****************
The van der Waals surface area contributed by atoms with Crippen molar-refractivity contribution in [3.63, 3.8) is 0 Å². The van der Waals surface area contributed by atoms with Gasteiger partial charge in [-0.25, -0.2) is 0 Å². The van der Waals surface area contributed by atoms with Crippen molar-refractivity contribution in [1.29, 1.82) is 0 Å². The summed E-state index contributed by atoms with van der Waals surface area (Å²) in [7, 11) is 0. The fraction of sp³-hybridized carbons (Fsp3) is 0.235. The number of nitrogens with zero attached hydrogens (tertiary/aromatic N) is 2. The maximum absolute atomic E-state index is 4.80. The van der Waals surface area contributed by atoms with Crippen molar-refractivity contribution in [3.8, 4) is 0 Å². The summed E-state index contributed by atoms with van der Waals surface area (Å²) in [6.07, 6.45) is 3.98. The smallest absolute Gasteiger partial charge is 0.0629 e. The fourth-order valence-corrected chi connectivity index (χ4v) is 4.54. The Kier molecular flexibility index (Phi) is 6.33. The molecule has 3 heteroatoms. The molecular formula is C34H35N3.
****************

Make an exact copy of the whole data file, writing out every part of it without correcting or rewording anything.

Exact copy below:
The van der Waals surface area contributed by atoms with Crippen molar-refractivity contribution in [3.63, 3.8) is 0 Å². The van der Waals surface area contributed by atoms with Gasteiger partial charge in [-0.25, -0.2) is 0 Å². The van der Waals surface area contributed by atoms with Crippen molar-refractivity contribution in [1.29, 1.82) is 0 Å². The summed E-state index contributed by atoms with van der Waals surface area (Å²) in [7, 11) is 0. The fraction of sp³-hybridized carbons (Fsp3) is 0.235. The number of nitrogens with zero attached hydrogens (tertiary/aromatic N) is 2. The maximum absolute atomic E-state index is 4.80. The van der Waals surface area contributed by atoms with Crippen molar-refractivity contribution in [3.8, 4) is 0 Å². The summed E-state index contributed by atoms with van der Waals surface area (Å²) in [6.07, 6.45) is 3.98. The smallest absolute Gasteiger partial charge is 0.0629 e. The fourth-order valence-corrected chi connectivity index (χ4v) is 4.54. The Kier molecular flexibility index (Phi) is 6.33. The molecule has 3 heteroatoms. The molecular formula is C34H35N3.